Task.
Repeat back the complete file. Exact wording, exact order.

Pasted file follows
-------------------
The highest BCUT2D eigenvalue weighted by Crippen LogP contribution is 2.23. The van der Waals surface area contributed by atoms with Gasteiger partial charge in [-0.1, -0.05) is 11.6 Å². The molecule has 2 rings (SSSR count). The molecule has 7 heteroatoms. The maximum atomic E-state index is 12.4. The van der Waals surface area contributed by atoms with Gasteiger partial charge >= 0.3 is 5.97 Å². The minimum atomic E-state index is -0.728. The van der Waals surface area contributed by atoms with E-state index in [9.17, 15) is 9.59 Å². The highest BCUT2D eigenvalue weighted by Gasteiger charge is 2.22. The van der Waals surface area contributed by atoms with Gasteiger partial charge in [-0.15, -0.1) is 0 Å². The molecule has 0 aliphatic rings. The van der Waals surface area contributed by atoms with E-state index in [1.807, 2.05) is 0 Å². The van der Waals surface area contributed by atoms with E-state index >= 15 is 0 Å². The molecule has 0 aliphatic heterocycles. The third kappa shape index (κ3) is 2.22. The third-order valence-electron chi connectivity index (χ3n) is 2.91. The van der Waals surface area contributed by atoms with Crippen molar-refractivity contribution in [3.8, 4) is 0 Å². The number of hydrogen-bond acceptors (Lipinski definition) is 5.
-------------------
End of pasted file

The highest BCUT2D eigenvalue weighted by Crippen LogP contribution is 2.23. The van der Waals surface area contributed by atoms with Gasteiger partial charge in [-0.1, -0.05) is 11.6 Å². The molecule has 2 rings (SSSR count). The molecule has 7 heteroatoms. The maximum atomic E-state index is 12.4. The van der Waals surface area contributed by atoms with Gasteiger partial charge >= 0.3 is 5.97 Å². The minimum atomic E-state index is -0.728. The van der Waals surface area contributed by atoms with E-state index in [9.17, 15) is 9.59 Å². The highest BCUT2D eigenvalue weighted by Gasteiger charge is 2.22. The van der Waals surface area contributed by atoms with Gasteiger partial charge in [-0.15, -0.1) is 0 Å². The molecule has 0 aliphatic rings. The van der Waals surface area contributed by atoms with E-state index in [1.807, 2.05) is 0 Å². The van der Waals surface area contributed by atoms with E-state index >= 15 is 0 Å². The molecule has 0 aliphatic heterocycles. The third kappa shape index (κ3) is 2.22. The third-order valence-electron chi connectivity index (χ3n) is 2.91. The van der Waals surface area contributed by atoms with Crippen molar-refractivity contribution in [3.8, 4) is 0 Å². The number of hydrogen-bond acceptors (Lipinski definition) is 5.